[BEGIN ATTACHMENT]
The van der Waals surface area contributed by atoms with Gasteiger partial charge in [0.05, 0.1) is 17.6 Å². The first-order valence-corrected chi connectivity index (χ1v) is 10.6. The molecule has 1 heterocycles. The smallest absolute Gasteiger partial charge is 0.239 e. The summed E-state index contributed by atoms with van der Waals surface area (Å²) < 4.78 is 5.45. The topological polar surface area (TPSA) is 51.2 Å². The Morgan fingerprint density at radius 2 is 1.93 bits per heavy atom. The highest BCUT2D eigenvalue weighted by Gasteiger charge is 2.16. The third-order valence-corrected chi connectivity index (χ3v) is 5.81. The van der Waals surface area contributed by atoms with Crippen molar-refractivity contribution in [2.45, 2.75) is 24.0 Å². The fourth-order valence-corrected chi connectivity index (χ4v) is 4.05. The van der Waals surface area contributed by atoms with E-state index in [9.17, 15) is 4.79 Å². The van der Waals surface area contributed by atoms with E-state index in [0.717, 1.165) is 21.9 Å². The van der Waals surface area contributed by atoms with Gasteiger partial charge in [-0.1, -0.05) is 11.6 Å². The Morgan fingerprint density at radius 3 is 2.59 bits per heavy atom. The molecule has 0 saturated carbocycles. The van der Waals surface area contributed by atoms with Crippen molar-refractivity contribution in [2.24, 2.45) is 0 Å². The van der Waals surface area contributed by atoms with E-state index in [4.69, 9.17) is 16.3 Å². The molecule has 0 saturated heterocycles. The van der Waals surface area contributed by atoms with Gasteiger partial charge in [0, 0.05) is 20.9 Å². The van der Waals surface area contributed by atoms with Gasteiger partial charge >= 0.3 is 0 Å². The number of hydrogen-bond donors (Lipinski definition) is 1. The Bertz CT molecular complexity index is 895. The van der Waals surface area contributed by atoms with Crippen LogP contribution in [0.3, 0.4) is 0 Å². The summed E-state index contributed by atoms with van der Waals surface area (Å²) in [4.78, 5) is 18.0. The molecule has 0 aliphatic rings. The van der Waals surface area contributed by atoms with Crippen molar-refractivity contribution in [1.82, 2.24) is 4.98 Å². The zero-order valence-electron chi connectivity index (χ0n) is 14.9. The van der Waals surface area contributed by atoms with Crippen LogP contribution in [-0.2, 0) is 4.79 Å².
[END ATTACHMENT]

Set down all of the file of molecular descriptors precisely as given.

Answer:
The van der Waals surface area contributed by atoms with Gasteiger partial charge in [0.05, 0.1) is 17.6 Å². The first-order valence-corrected chi connectivity index (χ1v) is 10.6. The molecule has 1 heterocycles. The smallest absolute Gasteiger partial charge is 0.239 e. The summed E-state index contributed by atoms with van der Waals surface area (Å²) < 4.78 is 5.45. The topological polar surface area (TPSA) is 51.2 Å². The Morgan fingerprint density at radius 2 is 1.93 bits per heavy atom. The highest BCUT2D eigenvalue weighted by Gasteiger charge is 2.16. The third-order valence-corrected chi connectivity index (χ3v) is 5.81. The van der Waals surface area contributed by atoms with Crippen molar-refractivity contribution in [2.45, 2.75) is 24.0 Å². The fourth-order valence-corrected chi connectivity index (χ4v) is 4.05. The van der Waals surface area contributed by atoms with E-state index in [9.17, 15) is 4.79 Å². The van der Waals surface area contributed by atoms with E-state index in [0.717, 1.165) is 21.9 Å². The van der Waals surface area contributed by atoms with Gasteiger partial charge in [-0.1, -0.05) is 11.6 Å². The Morgan fingerprint density at radius 3 is 2.59 bits per heavy atom. The molecule has 0 saturated carbocycles. The van der Waals surface area contributed by atoms with Crippen molar-refractivity contribution in [2.24, 2.45) is 0 Å². The van der Waals surface area contributed by atoms with E-state index in [4.69, 9.17) is 16.3 Å². The molecule has 0 saturated heterocycles. The van der Waals surface area contributed by atoms with Gasteiger partial charge in [0, 0.05) is 20.9 Å². The van der Waals surface area contributed by atoms with Gasteiger partial charge >= 0.3 is 0 Å². The number of hydrogen-bond donors (Lipinski definition) is 1. The Bertz CT molecular complexity index is 895. The van der Waals surface area contributed by atoms with Crippen LogP contribution in [0.3, 0.4) is 0 Å². The summed E-state index contributed by atoms with van der Waals surface area (Å²) in [4.78, 5) is 18.0. The molecule has 0 aliphatic rings. The van der Waals surface area contributed by atoms with Crippen molar-refractivity contribution in [1.82, 2.24) is 4.98 Å². The zero-order valence-electron chi connectivity index (χ0n) is 14.9. The van der Waals surface area contributed by atoms with Crippen LogP contribution in [-0.2, 0) is 4.79 Å².